While this should not come as much of a surprise, it is interesting none the less.
The Edison email app, one of the top 100 productivity apps on the Apple app store, scrapes user’s email inboxes and sells the data.
This information came from a confidential J.P. Morgan presentation to investors who use the data to either make stock picks or business decisions.
Edison says that it “processes” user’s inboxes. It is not clear to users that processing means scraping their data.
Their website says ‘No ads’ and ‘Privacy First’ and that ‘Edison Trends practices privacy by design’. These terms have no legal meaning at all, but they sound good. Trends is one of the Edison entities that sells user’s data.
Edison has created features that users like. Features like package tracking and price tracking. That, of course, provides them more data to sell.
Edison says that they sell consumer purchase metrics including brand loyalty, wallet share, purchase preferences, etc.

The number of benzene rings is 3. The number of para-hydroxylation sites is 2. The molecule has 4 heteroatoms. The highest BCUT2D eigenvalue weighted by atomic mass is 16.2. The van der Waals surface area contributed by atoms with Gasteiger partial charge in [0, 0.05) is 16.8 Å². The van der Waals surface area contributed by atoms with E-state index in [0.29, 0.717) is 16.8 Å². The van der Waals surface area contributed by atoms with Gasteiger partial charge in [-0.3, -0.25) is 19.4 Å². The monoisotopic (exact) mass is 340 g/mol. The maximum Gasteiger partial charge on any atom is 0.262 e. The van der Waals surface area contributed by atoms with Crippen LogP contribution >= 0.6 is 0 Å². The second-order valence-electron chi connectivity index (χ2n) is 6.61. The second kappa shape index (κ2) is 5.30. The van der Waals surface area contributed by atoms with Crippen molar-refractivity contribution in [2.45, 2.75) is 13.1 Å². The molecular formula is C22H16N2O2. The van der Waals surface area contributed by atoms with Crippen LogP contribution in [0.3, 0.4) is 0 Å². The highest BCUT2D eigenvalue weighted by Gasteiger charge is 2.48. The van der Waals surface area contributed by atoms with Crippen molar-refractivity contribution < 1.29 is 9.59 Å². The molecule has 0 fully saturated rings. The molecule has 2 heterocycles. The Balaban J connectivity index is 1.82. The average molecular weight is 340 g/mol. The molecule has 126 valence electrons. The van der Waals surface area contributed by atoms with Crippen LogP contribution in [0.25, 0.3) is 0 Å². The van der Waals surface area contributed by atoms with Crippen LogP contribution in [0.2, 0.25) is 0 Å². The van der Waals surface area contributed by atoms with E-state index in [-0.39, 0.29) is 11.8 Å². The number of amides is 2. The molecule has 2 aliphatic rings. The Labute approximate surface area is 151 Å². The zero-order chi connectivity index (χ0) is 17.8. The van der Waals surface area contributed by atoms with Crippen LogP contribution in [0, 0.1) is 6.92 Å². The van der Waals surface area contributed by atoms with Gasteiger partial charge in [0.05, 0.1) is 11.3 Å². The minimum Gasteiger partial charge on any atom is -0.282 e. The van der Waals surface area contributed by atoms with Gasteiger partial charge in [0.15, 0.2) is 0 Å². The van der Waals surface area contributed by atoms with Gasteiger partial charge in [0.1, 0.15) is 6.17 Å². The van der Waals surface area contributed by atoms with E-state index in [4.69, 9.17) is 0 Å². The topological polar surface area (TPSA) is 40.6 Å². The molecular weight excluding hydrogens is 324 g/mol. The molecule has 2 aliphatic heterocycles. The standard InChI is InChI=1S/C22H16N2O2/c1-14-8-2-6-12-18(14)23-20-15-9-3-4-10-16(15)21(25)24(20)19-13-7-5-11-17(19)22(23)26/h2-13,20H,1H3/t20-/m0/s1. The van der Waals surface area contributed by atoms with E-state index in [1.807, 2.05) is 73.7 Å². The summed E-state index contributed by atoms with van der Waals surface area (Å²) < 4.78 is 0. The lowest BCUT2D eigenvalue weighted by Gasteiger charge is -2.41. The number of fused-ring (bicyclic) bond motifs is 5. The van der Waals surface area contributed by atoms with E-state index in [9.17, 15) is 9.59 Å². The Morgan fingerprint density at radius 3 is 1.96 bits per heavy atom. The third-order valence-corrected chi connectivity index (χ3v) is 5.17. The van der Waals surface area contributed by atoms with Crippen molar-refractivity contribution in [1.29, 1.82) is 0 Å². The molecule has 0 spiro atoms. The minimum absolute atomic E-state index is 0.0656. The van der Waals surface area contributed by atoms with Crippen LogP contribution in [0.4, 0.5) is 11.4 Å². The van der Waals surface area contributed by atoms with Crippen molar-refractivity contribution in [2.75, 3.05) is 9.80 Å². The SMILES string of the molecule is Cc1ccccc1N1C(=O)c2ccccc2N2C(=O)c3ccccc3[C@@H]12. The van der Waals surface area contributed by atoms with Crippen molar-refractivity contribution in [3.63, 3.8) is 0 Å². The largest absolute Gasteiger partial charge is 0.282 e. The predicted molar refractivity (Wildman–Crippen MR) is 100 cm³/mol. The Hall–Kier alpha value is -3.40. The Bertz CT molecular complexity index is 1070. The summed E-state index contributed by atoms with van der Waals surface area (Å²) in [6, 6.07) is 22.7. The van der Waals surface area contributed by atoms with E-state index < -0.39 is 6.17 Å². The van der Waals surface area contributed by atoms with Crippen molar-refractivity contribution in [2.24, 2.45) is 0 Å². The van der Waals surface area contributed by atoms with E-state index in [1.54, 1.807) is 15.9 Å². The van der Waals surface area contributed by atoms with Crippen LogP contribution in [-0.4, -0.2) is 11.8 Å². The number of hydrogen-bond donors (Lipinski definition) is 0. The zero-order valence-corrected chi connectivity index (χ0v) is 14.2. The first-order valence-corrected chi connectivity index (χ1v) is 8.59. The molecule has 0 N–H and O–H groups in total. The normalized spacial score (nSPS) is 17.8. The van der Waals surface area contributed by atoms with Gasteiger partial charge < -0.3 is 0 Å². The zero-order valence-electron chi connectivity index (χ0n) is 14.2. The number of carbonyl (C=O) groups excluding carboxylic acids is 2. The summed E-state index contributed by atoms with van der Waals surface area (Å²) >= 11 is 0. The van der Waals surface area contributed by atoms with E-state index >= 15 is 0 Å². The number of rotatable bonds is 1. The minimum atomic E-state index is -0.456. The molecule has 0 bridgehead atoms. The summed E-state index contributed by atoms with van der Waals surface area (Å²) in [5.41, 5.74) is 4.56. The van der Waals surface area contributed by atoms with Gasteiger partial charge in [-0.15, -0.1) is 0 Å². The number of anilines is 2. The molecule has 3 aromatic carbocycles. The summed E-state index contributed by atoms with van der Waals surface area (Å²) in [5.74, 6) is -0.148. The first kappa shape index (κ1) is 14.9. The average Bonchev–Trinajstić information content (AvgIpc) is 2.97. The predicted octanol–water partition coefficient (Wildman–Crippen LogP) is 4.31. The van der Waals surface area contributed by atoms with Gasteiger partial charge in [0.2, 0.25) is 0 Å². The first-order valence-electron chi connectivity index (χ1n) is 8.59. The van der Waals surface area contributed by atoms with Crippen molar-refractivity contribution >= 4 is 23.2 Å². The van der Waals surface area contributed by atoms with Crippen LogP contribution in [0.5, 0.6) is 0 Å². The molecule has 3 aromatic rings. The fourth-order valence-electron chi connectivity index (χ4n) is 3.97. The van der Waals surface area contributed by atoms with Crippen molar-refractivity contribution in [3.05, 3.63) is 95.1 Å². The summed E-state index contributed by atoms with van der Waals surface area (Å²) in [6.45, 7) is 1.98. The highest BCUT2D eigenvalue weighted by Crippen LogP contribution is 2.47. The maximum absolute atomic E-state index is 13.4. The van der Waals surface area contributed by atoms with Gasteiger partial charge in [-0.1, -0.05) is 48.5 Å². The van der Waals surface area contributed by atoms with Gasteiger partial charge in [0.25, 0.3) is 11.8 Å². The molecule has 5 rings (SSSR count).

Another company, Foxintelligence, cleans up users’ inboxes. In the process, they reap reams of user data that they sell.
Foxintelligence’s COO said that creates value for both sides without compromising privacy.
Of course, if this was true, they would have been more upfront about what they are doing.
Some of Foxintelligence’s clients include Paypal, Bain & Company and McKinsey.
Rakuten also does this; last month they created an opt-out page on their web site. They said that was to comply with California’s new privacy law.
Motherboard says that they have a document that the price of one category of Rakuten data is over $100,000.
The Wall Street Journal says that Edison employees read people’s emails in order to improve their software.
While none of this is illegal (at least I don’t think so), none of the companies are excited about telling users what they are doing and that they are selling their data. Even if the data is pseudo-anonymized, deanonymizing such data is almost trivial.
With laws like California’s CCPA which allows people to opt out of their data being sold – reducing the value of the dataset and the HUGE revenue streams the data generates, companies who’s business depends on being opaque about your data are definitely scared. Also, companies who buy the data want more data to suck into their business models.
Last year 10 other states had CCPA-like bills introduced. While none passed, it is likely more will be introduced in the next session.